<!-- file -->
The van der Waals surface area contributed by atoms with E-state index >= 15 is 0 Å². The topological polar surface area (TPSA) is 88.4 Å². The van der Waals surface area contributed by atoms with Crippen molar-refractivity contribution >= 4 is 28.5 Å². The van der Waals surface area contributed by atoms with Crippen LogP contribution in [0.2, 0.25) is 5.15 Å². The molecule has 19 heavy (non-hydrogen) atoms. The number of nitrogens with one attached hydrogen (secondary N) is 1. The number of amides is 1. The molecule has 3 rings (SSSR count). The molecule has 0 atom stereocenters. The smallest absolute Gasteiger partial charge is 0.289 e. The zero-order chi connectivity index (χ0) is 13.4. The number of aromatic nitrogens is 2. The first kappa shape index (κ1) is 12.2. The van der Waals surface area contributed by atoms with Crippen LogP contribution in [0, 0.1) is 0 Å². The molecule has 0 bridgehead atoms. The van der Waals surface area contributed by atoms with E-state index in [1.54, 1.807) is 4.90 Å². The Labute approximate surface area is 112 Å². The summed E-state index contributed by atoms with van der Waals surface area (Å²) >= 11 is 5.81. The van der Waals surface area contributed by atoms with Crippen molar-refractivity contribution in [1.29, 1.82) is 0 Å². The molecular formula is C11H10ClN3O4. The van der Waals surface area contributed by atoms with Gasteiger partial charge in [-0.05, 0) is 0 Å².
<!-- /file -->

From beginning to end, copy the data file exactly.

The van der Waals surface area contributed by atoms with E-state index >= 15 is 0 Å². The topological polar surface area (TPSA) is 88.4 Å². The van der Waals surface area contributed by atoms with Crippen molar-refractivity contribution >= 4 is 28.5 Å². The van der Waals surface area contributed by atoms with Crippen LogP contribution in [0.2, 0.25) is 5.15 Å². The molecule has 19 heavy (non-hydrogen) atoms. The number of nitrogens with one attached hydrogen (secondary N) is 1. The number of amides is 1. The molecule has 3 rings (SSSR count). The molecule has 0 atom stereocenters. The smallest absolute Gasteiger partial charge is 0.289 e. The zero-order chi connectivity index (χ0) is 13.4. The number of aromatic nitrogens is 2. The first kappa shape index (κ1) is 12.2. The van der Waals surface area contributed by atoms with Crippen LogP contribution in [0, 0.1) is 0 Å². The molecule has 0 bridgehead atoms. The van der Waals surface area contributed by atoms with E-state index in [1.54, 1.807) is 4.90 Å². The Labute approximate surface area is 112 Å². The summed E-state index contributed by atoms with van der Waals surface area (Å²) >= 11 is 5.81. The van der Waals surface area contributed by atoms with Crippen molar-refractivity contribution in [1.29, 1.82) is 0 Å². The molecular formula is C11H10ClN3O4. The van der Waals surface area contributed by atoms with Gasteiger partial charge in [-0.05, 0) is 0 Å².